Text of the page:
A Sermon on Matthew 22:15-22
n our cultural context, conversations about money tend often to be awkward, and even more so when that “conversation” comes in the shape of a sermon. Money is a hot button topic, but this isn’t just a modern phenomenon.
It is with a question of money that a group of Pharisees along with some “Herodians”—Jews who favoured collaboration with the Romans—sought to corner Jesus. Their question of whether or not it lawful to pay taxes to the emperor is a classic “catch 22,” in that no matter what Jesus answers they can accuse him of being allied with a particular camp. If he says “no,” then he can be discredited as a zealot and a revolutionary, while if he says “yes” then he is as good as a Roman collaborator. Either way, his reputation will be compromised in the eyes of his public.
- To listen to the sermon, click on the arrow
But Jesus backs them up with another question: Whose head is this, and whose title is it on the Roman coin? Well, there is only one answer; it is the emperor’s image. “Give therefore to the emperor the things that are the emperor’s, and to God the things that are God’s.” It is a statement that beats them at their own game, and so Matthew tells us, “When they heard this, they were amazed; and they left him and went away.” To which Stanley Hauerwas adds, “Unfortunately, through much of Christian history, Christians have not been amazed by this answer. Rather, they have assumed that they know what Jesus meant…”
In different ways and at different times we have assumed that it meant an absolute divide between the sacred and the secular; between the things of faith and the things of the world of politics and economics. Tragically, it has at times led good Christian people to remain tolerant of corrupt or compromised rulers, and mute in the face of unjust and violent governments. We have too often divided the things of earth from the things of heaven—the ethics of God’s reign from the ethics of this “real world” in which we live—and in doing so have allowed the emperor to co-opt us into doing unspeakable things.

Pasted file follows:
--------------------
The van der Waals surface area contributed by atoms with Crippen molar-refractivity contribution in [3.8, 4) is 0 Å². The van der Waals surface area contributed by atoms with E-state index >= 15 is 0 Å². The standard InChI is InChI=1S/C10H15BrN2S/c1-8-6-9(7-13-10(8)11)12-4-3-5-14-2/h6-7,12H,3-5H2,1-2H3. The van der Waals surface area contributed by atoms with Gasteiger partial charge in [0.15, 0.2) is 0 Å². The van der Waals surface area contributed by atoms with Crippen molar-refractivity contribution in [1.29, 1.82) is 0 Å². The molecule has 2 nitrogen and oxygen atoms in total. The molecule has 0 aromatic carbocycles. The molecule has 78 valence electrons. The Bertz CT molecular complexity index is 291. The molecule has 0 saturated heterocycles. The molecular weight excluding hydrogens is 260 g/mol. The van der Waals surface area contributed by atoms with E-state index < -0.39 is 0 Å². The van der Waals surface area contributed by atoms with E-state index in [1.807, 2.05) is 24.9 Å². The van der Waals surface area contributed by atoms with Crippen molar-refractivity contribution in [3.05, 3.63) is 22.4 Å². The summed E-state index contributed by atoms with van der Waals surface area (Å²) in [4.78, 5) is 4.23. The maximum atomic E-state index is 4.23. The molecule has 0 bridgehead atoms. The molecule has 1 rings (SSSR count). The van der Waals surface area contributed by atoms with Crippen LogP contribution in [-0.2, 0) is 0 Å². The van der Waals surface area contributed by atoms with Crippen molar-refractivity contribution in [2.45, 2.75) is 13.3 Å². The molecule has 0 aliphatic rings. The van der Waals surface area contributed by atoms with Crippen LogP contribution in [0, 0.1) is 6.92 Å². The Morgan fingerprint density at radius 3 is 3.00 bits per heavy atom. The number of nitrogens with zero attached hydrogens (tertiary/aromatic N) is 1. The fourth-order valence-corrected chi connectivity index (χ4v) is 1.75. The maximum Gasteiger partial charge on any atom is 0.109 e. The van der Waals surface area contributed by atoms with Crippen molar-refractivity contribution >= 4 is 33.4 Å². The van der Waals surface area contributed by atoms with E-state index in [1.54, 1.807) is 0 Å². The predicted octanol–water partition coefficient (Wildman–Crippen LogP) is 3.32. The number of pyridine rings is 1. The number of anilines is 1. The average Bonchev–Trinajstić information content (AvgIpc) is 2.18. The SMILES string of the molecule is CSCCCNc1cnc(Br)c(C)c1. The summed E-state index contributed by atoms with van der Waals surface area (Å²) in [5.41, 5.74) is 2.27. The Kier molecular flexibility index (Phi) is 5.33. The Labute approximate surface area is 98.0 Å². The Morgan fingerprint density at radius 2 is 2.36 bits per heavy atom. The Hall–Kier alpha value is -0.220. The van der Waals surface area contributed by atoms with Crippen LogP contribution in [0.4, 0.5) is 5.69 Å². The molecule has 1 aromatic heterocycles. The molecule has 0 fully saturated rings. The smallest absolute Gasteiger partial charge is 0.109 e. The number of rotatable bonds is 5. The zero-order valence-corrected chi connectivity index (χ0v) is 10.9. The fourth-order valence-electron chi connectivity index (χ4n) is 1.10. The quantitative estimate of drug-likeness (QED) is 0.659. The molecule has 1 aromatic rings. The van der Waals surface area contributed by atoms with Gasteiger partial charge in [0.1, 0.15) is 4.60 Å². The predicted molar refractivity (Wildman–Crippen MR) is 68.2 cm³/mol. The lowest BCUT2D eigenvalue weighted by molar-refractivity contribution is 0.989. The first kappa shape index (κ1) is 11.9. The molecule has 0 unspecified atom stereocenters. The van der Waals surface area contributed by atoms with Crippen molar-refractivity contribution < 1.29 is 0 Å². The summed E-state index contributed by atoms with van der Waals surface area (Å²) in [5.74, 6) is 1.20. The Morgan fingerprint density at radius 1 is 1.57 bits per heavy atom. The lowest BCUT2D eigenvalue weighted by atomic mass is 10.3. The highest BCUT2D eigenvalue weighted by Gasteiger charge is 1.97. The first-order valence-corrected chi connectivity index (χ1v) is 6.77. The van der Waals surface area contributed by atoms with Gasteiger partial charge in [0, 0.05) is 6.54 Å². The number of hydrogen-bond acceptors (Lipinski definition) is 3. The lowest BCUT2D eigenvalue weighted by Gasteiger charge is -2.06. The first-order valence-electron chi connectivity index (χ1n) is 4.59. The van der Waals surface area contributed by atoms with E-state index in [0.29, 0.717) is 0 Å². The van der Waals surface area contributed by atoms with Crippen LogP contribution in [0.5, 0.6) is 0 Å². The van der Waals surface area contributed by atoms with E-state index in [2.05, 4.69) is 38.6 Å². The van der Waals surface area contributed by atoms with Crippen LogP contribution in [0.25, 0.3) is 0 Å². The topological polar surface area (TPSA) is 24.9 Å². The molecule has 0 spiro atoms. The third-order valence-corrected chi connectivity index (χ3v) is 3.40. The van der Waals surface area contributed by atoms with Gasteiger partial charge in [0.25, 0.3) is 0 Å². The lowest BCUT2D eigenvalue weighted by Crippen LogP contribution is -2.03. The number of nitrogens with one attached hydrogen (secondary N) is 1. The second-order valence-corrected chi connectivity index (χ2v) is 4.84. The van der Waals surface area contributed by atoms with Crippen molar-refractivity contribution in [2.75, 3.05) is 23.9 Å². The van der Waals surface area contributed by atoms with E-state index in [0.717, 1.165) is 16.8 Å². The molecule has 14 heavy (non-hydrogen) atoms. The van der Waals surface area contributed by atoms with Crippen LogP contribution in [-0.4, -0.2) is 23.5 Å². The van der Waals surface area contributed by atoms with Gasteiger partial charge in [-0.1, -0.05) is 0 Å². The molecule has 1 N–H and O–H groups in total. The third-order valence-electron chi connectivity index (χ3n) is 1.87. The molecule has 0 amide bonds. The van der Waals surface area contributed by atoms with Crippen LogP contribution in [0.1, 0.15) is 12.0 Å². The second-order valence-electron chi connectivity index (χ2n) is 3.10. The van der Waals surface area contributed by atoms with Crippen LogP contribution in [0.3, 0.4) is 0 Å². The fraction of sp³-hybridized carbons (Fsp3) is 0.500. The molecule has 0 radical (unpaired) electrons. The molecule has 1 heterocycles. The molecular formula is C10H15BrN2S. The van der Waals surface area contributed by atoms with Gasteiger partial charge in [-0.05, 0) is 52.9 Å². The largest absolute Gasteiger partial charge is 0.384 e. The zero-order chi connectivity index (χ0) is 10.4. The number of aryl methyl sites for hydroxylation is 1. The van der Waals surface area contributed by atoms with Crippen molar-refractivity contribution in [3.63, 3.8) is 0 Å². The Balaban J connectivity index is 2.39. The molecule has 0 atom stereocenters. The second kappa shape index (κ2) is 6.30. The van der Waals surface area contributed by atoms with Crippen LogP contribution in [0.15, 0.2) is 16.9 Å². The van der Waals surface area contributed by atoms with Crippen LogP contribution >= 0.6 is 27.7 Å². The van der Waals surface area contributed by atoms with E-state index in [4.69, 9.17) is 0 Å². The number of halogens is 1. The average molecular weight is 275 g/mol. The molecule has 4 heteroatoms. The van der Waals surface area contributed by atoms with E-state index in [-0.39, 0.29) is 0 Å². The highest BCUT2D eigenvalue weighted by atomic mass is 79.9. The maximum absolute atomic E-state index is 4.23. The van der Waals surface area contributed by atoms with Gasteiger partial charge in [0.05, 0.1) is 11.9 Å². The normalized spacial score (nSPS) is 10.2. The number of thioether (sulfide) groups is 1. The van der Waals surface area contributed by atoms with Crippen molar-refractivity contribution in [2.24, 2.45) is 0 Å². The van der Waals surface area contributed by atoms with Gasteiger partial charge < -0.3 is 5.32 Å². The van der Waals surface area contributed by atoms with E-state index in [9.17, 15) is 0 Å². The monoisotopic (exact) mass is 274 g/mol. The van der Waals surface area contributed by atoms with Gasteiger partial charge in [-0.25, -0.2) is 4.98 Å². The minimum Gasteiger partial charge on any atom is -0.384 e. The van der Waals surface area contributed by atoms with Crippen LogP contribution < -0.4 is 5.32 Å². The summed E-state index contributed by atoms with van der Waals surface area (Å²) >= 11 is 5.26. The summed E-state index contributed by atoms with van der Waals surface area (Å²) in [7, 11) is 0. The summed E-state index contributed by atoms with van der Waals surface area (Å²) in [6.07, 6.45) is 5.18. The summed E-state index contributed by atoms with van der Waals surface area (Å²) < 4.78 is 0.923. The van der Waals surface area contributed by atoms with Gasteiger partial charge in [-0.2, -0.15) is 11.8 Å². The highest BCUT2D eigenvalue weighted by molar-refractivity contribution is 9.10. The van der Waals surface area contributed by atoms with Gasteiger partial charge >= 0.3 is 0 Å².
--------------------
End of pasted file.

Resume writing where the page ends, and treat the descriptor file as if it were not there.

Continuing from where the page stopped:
Quite clearly this confrontation between Jesus and his questioners is not merely about money. It is tangled in with what that particular coin symbolized. It was imprinted with the image of Caesar, and as such was actually in violation of the commandment against graven images; according to the strictest reading of the law, those Pharisees shouldn’t have even been carrying those coins. And so Jesus effectively turns the question into one of loyalties and of faithfulness. And in doing so, he turns it right back on those who would have cornered him.
But frankly, conversations about money are always loaded, because money is inevitably laden with meaning. It can represent power, success, comfort… or lack thereof. It is always a symbol. The other night we gathered a group of our music leaders for a workshop, to which Larry brought this wonderful array of fresh baked goods from Tall Grass Bakery. He handed me a paper receipt for something like $25, which I will put through our financial books and then sometime next week I will hand him a green twenty dollar bill and a blue five dollar bill, and it all be square. But what possible relationship do these pieces of paper have to the flour, sugar, chocolate, butter and human labour that went into the making of those cookies and squares? Surely I got the better deal… after all, you can’t eat the paper. But it is not just paper, any more than the coin that Jesus used to make his point was just metal. It is money, the agreed upon symbol for goods, time, work.
Which is why we easily get nervous when the conversation turns to money, and particularly when the preacher begins to speak about it. If you imagine that at any moment this preacher is going to make some sort of an appeal that involves money, you’re right. Not just any money, either. Your money, which means the symbol of your goods, your time, your work, maybe your good fortune or even your freedom. And you know, it is quite true that money does symbolize those things. All the more reason to not hold it too, too tightly. Because it symbolizes so much, it can convince us that it is the one thing most worth having.
When I was in New York last January on my study leave, I worshipped four times with black congregations in Harlem. Now I was quite obviously a visitor, but I wasn’t there as a tourist or spectator. I was in New York to work on my proposed book on the intersection of theology with jazz music, and had been told by the black liberation theologian James Cone that if I were to understand jazz I would need to go to church. “Not one of the big congregations that draws the tour buses,” he told me. “Find smaller local churches, that are truly part of the community and join in the worship there.”